Important notice to customers — product packaging changesLearn More

NEW FOOD PACKAGING IN STORE NOW

From August 2018, customers will notice our rebranded food packaging start to appear on shelf in all major stockists.

  • CURRENT Packaging
  • new Packaging

We are excited to announce our new packaging will start to appear on shelf from August 2018. This transition to new packaging will occur over a number of months. During this time there will be a mix of current and new packaging on shelf.

There are no major changes to these products, in some instances there is a small name change or slight recipe improvement, see below for the full details.

Products purchased via the website will be delivered to customers in our old packaging until the end of October. From November, products ordered from the website will be delivered in the new packaging.

Please note, our Infant Formula packaging will not be rebranded until later in 2019.

For any questions, connect with our team of accredited practising Dietitians on +61 3 6332 9200

Product name changes

  • Cereal Name Changes
  • CURRENT Packaging Organic Baby Rice
  • NEW Packaging Organic Rice with Prebiotic (GOS) Note: Our Baby Rice recipe has been upgraded to now include GOS Prebiotic
  • CURRENT Packaging Organic Vanilla Rice Custard
  • NEW Packaging Organic Milk & Vanilla Baby Rice
  • CURRENT Packaging Organic Apple & Cinnamon Porridge
  • NEW Packaging Organic Apple & Cinnamon Baby Porridge
  • Ready To Serve Name Changes
  • CURRENT Packaging Organic Banana, Pear & Mango
  • New Packaging Organic Banana, Pear, Apple & Mango
  • CURRENT Packaging Organic Mango, Blueberry & Apple
  • New Packaging Organic Blueberry, Mango & Apple
  • CURRENT Packaging Organic Peach & Apple
  • New Packaging Organic Grape, Apple & Peach
  • CURRENT Packaging Organic Pumpkin & Tomato Risotto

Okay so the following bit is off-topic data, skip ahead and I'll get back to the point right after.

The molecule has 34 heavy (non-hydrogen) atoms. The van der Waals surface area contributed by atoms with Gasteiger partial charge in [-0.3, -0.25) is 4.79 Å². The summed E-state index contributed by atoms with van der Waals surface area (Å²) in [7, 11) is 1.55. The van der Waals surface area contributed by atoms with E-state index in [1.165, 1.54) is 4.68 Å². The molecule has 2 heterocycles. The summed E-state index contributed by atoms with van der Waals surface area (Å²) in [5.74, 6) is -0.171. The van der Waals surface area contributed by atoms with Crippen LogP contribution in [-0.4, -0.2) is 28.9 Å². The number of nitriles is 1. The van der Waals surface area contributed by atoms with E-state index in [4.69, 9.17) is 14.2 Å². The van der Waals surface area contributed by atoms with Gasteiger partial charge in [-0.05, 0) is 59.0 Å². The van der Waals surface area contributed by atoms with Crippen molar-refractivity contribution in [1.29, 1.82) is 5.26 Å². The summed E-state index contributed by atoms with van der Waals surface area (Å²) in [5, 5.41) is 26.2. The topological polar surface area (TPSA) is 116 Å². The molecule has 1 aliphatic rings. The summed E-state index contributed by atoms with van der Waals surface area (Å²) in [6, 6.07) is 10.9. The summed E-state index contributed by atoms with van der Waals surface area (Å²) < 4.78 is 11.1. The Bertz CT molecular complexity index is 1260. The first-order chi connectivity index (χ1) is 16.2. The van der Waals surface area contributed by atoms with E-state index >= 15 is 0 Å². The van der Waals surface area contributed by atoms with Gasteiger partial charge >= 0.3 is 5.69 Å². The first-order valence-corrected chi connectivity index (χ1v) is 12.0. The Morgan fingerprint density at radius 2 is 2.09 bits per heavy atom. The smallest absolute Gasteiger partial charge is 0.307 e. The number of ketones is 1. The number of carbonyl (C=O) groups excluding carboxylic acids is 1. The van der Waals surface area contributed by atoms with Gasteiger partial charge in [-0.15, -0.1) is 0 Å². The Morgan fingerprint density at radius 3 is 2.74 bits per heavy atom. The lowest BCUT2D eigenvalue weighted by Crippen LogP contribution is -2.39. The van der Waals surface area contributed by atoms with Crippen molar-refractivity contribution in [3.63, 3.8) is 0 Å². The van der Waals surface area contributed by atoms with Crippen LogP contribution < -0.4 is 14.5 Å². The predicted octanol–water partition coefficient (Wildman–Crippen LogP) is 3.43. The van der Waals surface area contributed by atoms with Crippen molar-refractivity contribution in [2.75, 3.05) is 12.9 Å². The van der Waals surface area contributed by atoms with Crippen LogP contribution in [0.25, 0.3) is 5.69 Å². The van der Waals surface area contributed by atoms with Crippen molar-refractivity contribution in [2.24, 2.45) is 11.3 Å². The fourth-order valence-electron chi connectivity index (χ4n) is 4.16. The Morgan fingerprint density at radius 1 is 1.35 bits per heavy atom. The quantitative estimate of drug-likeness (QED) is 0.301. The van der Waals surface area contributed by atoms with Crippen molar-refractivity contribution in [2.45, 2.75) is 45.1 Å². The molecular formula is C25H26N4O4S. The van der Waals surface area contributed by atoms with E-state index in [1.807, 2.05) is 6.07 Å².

• New Packaging Organic Pumpkin, Sweet Potato & Tomato
  • CURRENT Packaging Organic Broccoli, Beef & Brown Rice
  • New Packaging Organic Beef & Vegetables
  • Note: We have also upgraded some of our RTS recipes to remove added sugars and to remove some of the more complex ingredients that are not required for young children such as Tamari.
  • RUSKS NAME CHANGES
  • CURRENT Packaging Organic Milk Rusks Toothiepegs
  • New Packaging Organic Milk Rusks
Home/Nutrition & Recipes/Articles/Planning for a family (pregnancy)/After the baby? Recovery from childbirth.

After the baby? Recovery from childbirth.

Recovery from childbirth

Perhaps we could learn some helpful recovery tips from our neighbours in Asia regarding what to do after the baby. In many communities there, new mothers get time to relax and recuperate, get help with the baby and even have a recovery diet. This week’s blog explores the practice known as “confinement” and the role it plays in recovery from childbirth.

Interestingly, in researching this article we found many references to exercising after pregnancy, but almost none for resting and recovery. That says a lot in itself.

At the beginning of Medieval times, confinement was the terminology which pertained to the last month(s) of pregnancy in which a woman spent the final duration of her pregnancy in bed. Popular among the upper-class and royal families, the practice of confinement was a measure taken to reduce the risk of premature delivery. Today, confinement is synonymous with bed-rest. So, far from being a form of incarceration, overall, it sounds pretty good!

After the Birth of a Baby

Confinement practices are now postnatal practices aimed at helping a new mum recover from the rigors of pregnancy and birth. Mother and baby are said to be in “confinement” because they are effectively “quarantined” at home. Traditionally, they do not receive visitors apart from close family members until the confinement period is over.

Confinement used to be fashionable in Europe, but it has long been out of fashion. But we might have thrown the baby out with bathwater, so to speak.

Ethnic Chinese, Malay and Indian communities all have their respective confinement practices. The common thread amongst the practices of the different communities is to support the new mum and help her recover from childbirth as well as regain her physical and emotional strength.

Post Pregnancy Recovery

For a Malaysian Chinese mum, the confinement period lasts for a whole month from baby’s birth. Malay women usually observe a period of 42 to 44 days. For a Malaysian Indian mum, the confinement period varies between 30 and 40 days.